Richard Avedon's Fashion Photography : The Picture Show Somehow, the name Richard Avedon always rings a bell. He's known equally for his eerie portrait of the bee-covered man, and the iconic fashion photo of supermodel Dovima with elephants. The former was part of a documentary project on the American ...

Richard Avedon's Fashion Photography

Somehow, the name Richard Avedon always rings a bell. He's known equally for his eerie portrait of the bee-covered man, and the iconic fashion photo of supermodel Dovima with elephants. The former was part of a documentary project on the American West; the latter was part of a Dior campaign.

Ronald Fischer, beekeeper, Davis, California, May 9, 1981 (left); Dovima with elephants, evening dress by Dior, Cirque d'Hiver, Paris, August 1955 (right) By Richard Avedon, courtesy The Richard Avedon Foundation, 2009 hide caption

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By Richard Avedon, courtesy The Richard Avedon Foundation, 2009

Two seemingly contrary endeavors were similar in ways that made Avedon's work some of the most recognizable in the industry. Across the board, his photos were provocative, inventive and memorable.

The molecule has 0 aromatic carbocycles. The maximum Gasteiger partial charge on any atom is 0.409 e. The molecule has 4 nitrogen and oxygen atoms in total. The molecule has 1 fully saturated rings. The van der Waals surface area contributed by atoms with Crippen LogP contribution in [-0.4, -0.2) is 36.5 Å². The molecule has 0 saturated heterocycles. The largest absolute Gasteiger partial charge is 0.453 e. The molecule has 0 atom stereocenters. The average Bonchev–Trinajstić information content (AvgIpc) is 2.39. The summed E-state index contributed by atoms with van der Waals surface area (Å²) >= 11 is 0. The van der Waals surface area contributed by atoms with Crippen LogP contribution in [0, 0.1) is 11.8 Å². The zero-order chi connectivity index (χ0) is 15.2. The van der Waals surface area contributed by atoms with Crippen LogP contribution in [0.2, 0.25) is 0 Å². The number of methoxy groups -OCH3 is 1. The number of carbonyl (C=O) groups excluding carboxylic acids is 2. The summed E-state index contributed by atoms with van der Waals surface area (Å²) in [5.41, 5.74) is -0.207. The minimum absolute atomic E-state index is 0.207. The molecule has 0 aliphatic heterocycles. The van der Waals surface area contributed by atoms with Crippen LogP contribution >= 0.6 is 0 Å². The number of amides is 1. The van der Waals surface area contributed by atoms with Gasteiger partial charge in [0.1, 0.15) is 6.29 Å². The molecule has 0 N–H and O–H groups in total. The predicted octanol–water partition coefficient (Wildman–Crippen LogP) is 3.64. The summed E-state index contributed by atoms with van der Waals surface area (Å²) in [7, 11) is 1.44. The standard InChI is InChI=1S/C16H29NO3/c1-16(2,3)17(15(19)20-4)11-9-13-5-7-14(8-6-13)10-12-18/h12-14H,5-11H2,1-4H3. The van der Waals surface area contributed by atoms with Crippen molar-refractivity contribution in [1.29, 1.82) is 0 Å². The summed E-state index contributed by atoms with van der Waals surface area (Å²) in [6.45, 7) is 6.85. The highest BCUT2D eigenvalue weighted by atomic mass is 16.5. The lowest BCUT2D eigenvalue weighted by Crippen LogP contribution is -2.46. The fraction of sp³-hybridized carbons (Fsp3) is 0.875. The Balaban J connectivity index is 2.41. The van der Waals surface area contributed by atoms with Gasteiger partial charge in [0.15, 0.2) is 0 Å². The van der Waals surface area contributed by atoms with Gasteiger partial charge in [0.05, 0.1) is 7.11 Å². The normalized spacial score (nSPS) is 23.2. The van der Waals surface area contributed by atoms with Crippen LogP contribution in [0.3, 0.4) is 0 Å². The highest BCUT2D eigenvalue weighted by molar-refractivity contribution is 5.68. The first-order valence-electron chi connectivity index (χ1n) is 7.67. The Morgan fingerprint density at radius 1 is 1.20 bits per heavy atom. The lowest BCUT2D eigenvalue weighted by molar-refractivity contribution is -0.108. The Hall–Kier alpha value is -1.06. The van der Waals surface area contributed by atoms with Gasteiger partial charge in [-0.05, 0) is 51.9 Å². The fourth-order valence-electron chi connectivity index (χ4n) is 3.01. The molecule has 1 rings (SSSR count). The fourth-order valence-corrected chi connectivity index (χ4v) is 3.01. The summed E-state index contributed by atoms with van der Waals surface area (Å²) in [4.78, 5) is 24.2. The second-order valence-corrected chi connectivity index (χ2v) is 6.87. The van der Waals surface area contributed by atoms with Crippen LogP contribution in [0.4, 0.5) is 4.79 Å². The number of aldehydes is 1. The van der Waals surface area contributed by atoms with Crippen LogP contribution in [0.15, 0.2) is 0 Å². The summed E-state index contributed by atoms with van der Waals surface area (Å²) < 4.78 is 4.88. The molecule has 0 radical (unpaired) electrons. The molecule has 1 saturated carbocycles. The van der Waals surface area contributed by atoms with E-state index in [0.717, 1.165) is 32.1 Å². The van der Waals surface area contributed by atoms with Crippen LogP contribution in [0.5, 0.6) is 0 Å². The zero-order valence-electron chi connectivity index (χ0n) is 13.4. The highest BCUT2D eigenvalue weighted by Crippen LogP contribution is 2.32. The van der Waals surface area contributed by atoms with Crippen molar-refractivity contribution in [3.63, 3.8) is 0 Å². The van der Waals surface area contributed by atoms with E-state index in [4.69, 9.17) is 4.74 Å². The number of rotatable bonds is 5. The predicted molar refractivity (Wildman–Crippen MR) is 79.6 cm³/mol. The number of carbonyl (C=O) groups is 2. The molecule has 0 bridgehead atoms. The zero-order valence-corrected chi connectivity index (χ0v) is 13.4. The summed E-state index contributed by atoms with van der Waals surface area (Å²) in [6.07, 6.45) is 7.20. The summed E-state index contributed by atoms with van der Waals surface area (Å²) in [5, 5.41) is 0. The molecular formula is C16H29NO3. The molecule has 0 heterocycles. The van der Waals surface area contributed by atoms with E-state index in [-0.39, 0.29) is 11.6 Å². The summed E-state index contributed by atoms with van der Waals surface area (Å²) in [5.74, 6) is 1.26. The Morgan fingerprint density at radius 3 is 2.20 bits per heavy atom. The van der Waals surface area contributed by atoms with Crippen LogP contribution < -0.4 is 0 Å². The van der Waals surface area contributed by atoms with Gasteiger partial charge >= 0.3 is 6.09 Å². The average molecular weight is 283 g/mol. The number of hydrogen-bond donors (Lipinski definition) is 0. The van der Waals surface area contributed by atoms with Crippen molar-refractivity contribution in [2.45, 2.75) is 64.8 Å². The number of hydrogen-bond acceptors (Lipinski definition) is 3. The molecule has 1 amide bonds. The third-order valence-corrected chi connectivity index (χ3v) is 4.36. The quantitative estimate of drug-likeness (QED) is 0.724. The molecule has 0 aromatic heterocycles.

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Avedon began working as a fashion photographer at Harper's Bazaar in 1944, a mere 21 years old. And as a young photographic revolutionary, he took the medium by storm. New York City's International Center of Photography is paying homage to his legacy in a collection of nearly 175 photographs. The exhibition, called "Avedon Fashion 1944-2000," runs through Sept. 6. The show material sums up the ideas behind this collection, and the man behind the lens:

More so than any other fashion photographer, Avedon reflected the mood of the moment through his work, from postwar optimism to Pop exuberance. He was sensitive and responsive to the new sense of power, determination, and freedom gained by women during the mid twentieth century. His favorite models had character and a collaborative spirit, and he not only encouraged them to express it, but he made them famous for it. ...
Avedon's work at Vogue became more provocative in response to the sexual revolution of the late Sixties and Seventies, but his most memorable and exciting images from this period are of models in motion--sprinting across the page on a headlong rush into the future with the trademark "Avedon blur," where fast shutter speeds captured figures mid-motion. ... Throughout his nearly seven decade career, Avedon's images were infused with an undeniable sense of personal style and a unique take on the importance of fashion in our lives.

To learn more about the photographer, check out the Richard Avedon Foundation Web site. And find out more about the exhibition here.

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